I have been testing the new Yonex Ezone prototype in the 98 and 100 sq inch head size. Here is my review of the new Yonex Ezone.
The Yonex Ezone prototype came to me in a really sweet-looking blacked-out paint job. There were no specs written on the frames, but just 98 and 100 in blue and green colors. I don’t have any way to measure stiffness ratings, but I found the following specs for the Yonex Ezone prototype on my 3-in-1 machine:
Head sizes: 98 and 100
Weight (g): 321.7 on both (305 unstrung)
Balance (cm): 32.3 on both (6 pts HL)
Swingweight: 319 (98) and 318.5 (100)
String pattern: 16×19
String: Yonex Poly Tour Pro 1.25
String tensions: 23 and 24 kg (51 & 53 lbs)
If I would make a guess around the stiffness rating of these racquets, I would say it is around 65-66 strung. They are crisp, but not overly stiff. That being said, if you like the plush feel of the AI or DR versions, I think there is a risk you might feel that this is too stiff.
Most tennis nerds favorite Ezone racquet is the DR. Why? Because it had a good balance between plushness and power. When the Ezone was released many players thought it was a stop in the wrong direction, but at the same time, I know equally many who like that racquet. It is easy to generate power and spin with and does most things well. Touch shots are not as nice as with the DR and AI versions, but there is always a tradeoff with tennis racquets.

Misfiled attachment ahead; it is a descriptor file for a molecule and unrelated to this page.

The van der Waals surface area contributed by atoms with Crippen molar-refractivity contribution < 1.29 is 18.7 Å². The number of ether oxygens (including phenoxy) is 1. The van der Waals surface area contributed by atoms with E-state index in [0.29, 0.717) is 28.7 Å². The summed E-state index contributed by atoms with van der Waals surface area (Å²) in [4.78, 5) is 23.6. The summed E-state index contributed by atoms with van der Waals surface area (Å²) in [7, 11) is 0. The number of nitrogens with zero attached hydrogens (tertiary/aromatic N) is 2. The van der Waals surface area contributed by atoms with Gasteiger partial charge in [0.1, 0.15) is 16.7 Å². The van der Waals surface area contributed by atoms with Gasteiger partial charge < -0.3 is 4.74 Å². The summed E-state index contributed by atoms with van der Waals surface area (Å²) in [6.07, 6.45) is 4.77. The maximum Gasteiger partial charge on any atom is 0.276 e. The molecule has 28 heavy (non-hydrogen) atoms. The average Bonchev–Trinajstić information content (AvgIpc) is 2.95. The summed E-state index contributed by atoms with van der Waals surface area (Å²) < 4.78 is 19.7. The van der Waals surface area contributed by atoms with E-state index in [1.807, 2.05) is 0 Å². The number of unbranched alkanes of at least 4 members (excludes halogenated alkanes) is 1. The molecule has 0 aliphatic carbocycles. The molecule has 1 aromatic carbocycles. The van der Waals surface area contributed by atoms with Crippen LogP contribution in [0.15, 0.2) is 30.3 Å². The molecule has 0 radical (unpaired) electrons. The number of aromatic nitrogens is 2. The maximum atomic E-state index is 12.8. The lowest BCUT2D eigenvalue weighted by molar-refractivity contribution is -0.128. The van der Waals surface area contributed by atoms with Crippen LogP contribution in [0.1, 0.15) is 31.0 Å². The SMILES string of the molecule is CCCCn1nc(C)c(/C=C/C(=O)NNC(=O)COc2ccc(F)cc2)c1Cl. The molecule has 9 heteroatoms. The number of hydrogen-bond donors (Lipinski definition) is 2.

The new Ezone prototype plays closer to the Ezone than the DR version. It might be somewhere in between, but closer to the DR-side. I definitely feel it is an improvement and a progression from the Ezone. They have cleaned up the feel, which is now quite raw and direct, more towards the Xi. The power level is still pretty high, especially for the 100 sq inch version, but it is not quite in Pure Drive territory.
Who are they for?
The Yonex Ezone racquets are tailored towards player looking for power and spin, but not in an overly stiff package. To really benefit from these racquets you need a more modern style where you have no problems generating topspin. Flatter hitters would be better off with racquet such as the VCORE Pro 97 HD and that is why I personally prefer that racquet.
This new model will appeal to players who like the Ezone. This is one offers a bit better feel in my opinion and is more refined and direct. It was easy to generate power and spin and I really liked this racquet on serve, but also, a bit unexpectedly, on the slice.
The new Yonex Ezone prototypes are easy to use and work well for players who can generate topspin and harness power. They have a raw and crisp feel so get plenty of feedback on your shots. If you are a fan of the more flexible DR and AI versions, this one is stiffer and you will probably be better off staying with those racquets. But if you like the Ezone, I think this is a logical update.
I hope to be able to add more thoughts to this racquet when it is released around the time of the Australian Open 2020.
If you buy a racquet from our friends at All Things Tennis, you will get 5% off and a free string upgrade if you use the code: TENNISNERD at checkout.
See the video review of the Yonex Ezone prototypes below
Which Ezone do you like the best and why? Please comment below.